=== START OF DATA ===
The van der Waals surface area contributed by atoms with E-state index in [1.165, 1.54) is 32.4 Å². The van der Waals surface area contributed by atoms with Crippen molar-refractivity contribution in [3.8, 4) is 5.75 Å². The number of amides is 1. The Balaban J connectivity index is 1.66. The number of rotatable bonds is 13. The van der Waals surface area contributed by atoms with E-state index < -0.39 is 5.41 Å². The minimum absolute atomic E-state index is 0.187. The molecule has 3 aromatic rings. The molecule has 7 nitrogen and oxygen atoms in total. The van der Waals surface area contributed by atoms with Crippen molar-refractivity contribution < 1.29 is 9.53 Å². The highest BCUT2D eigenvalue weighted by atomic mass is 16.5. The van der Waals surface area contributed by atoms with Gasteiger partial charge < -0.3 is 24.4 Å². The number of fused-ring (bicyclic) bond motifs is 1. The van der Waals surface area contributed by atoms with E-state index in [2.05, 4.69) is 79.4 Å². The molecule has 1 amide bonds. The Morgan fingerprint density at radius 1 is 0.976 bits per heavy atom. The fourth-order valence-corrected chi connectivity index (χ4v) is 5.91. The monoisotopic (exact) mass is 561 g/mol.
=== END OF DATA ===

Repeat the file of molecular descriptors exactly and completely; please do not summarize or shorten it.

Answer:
The van der Waals surface area contributed by atoms with E-state index in [1.165, 1.54) is 32.4 Å². The van der Waals surface area contributed by atoms with Crippen molar-refractivity contribution in [3.8, 4) is 5.75 Å². The number of amides is 1. The Balaban J connectivity index is 1.66. The number of rotatable bonds is 13. The van der Waals surface area contributed by atoms with E-state index < -0.39 is 5.41 Å². The minimum absolute atomic E-state index is 0.187. The molecule has 3 aromatic rings. The molecule has 7 nitrogen and oxygen atoms in total. The van der Waals surface area contributed by atoms with Crippen molar-refractivity contribution < 1.29 is 9.53 Å². The highest BCUT2D eigenvalue weighted by atomic mass is 16.5. The van der Waals surface area contributed by atoms with Gasteiger partial charge < -0.3 is 24.4 Å². The number of fused-ring (bicyclic) bond motifs is 1. The van der Waals surface area contributed by atoms with E-state index in [2.05, 4.69) is 79.4 Å². The molecule has 1 amide bonds. The Morgan fingerprint density at radius 1 is 0.976 bits per heavy atom. The fourth-order valence-corrected chi connectivity index (χ4v) is 5.91. The monoisotopic (exact) mass is 561 g/mol.